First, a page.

The Chairman noted that the Deputy Director had attended each of the standing committee meetings that day to lead discussion of the proposed changes to the criteria governing NSB action on awards exceeding a dollar value threshold, major construction projects, and new programs (NSB-99-112, Board Book Tab K). Dr. Jaskolski, Chairman of the A&O Committee, reported that the committee recommended that the full Board approve the proposed changes. Dr. Joseph Bordogna, NSF Deputy Director, was called on to summarize the proposed changes and describe the impact they would have on business coming before the Board. Dr. Bordogna explained that the proposed changes replace the existing threshold based on award size in dollars with a threshold set at 1 percent of the awarding directorate's (or office's) prior year plan. The same threshold would apply to major construction projects. New programs would require Board approval if the total annualized awards would exceed 3 percent of the awarding directorate's (or office's) prior year plan, in addition to a continued requirement for approval of new programs with sensitive political or policy implications.

The Deputy Director said that the goal of the proposed changes is to avoid the periodic need to adjust dollar thresholds in response to inflation. The percentage thresholds chosen would not significantly change the number of approvals coming to the Board, but the Board would see a different mix of awards, including more from directorates or offices with relatively small budgets.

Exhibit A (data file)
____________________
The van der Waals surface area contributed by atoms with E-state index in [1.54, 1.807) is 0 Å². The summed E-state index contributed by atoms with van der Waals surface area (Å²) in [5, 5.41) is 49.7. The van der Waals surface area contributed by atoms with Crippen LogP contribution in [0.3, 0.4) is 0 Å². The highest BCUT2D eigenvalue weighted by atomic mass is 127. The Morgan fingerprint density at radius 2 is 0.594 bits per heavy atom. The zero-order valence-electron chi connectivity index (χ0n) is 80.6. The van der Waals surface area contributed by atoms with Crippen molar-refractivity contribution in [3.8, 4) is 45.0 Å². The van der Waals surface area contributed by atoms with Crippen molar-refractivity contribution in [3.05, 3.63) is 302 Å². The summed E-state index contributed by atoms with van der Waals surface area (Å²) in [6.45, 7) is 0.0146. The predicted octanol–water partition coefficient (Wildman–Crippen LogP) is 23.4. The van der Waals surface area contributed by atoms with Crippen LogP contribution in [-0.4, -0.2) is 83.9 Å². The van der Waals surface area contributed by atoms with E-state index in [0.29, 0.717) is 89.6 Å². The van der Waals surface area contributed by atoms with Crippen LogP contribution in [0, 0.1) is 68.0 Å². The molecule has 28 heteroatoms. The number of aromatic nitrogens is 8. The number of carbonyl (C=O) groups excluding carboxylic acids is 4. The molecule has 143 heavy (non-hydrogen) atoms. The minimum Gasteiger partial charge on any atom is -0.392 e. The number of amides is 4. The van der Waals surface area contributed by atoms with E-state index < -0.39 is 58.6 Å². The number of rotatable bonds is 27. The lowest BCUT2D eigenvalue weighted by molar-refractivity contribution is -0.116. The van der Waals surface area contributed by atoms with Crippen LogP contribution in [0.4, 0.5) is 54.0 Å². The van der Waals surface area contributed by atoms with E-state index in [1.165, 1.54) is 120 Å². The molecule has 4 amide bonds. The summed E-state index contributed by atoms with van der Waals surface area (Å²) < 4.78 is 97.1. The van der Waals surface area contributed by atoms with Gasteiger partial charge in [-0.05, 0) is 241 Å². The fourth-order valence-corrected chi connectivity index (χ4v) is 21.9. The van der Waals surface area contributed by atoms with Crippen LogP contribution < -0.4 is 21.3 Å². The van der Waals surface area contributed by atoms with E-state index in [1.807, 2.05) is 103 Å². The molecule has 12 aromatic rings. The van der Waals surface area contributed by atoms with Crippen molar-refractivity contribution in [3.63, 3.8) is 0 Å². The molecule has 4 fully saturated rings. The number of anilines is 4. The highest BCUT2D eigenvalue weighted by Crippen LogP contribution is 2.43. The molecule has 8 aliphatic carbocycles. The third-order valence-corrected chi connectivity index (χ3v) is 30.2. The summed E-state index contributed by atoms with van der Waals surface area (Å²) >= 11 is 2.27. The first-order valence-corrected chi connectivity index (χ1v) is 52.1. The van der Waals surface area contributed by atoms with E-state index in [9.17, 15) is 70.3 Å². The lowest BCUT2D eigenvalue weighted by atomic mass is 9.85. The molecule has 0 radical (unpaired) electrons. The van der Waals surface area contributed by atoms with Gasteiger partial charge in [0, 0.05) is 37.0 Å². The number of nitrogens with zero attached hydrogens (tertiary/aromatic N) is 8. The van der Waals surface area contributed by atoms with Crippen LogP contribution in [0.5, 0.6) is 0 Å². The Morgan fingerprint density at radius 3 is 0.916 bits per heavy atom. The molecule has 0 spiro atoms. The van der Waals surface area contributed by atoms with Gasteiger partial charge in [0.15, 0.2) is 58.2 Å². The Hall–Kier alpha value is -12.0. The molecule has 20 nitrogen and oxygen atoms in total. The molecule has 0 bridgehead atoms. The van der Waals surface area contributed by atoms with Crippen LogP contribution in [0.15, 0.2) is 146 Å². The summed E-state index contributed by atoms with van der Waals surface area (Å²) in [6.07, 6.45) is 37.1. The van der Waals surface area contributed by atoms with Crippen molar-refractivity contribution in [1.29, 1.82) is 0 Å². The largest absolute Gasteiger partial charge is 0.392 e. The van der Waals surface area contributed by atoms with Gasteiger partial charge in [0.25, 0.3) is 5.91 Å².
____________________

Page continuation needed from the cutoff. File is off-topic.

The Board discussed the impact of the proposed new criteria on the number of EHR awards that would require NSB approval. The Deputy noted that many EHR award actions require NSB approval due to the sensitive or innovative nature of the programs, and this kind of award will continue to require Board approval. He also emphasized the role that the Director's Review Board plays in ensuring the quality of the decision making process for awards that are not large enough to require Board approval. The changes as proposed in NSB-99-112 (attached,

Appendix C) were moved and unanimously approved by the Board. The Office of General Counsel was asked to prepare formal delegation language to reflect these changes for approval by the Board in November.

AGENDA ITEM 14: NSF Strategic Plan

Dr. Kelly asked the Director to discuss the NSF Strategic Plan. She presented an update on the development of a new NSF Strategic Plan that integrates the 1995 NSF Strategic Plan (NSF in a Changing World, NSF95-24), the 1997 NSF GPRA Strategic Plan and the 1998 NSB Strategic Plan (NSB-98-215). Dr. Colwell presented the key elements of a preliminary draft that was shared with the NSB Executive Committee and said she intends to form a high-level NSF working group to assist in revisions. She hopes to discuss the revisions at the August 10 Executive Committee videoconference. Dr. Colwell will discuss the draft with the Chairs of the Directorate Advisory Committees at a meeting September 21. She will send the complete draft to all NSB members for individual comment by mid-September and will ask for additional Board review and discussion at the November NSB meeting. NSF will then post the draft on the Foundation web site for public comment. The final draft will be submitted to the Board for approval at the February 2000 meeting, for reporting to the Administration and Congress by March 1, 2000.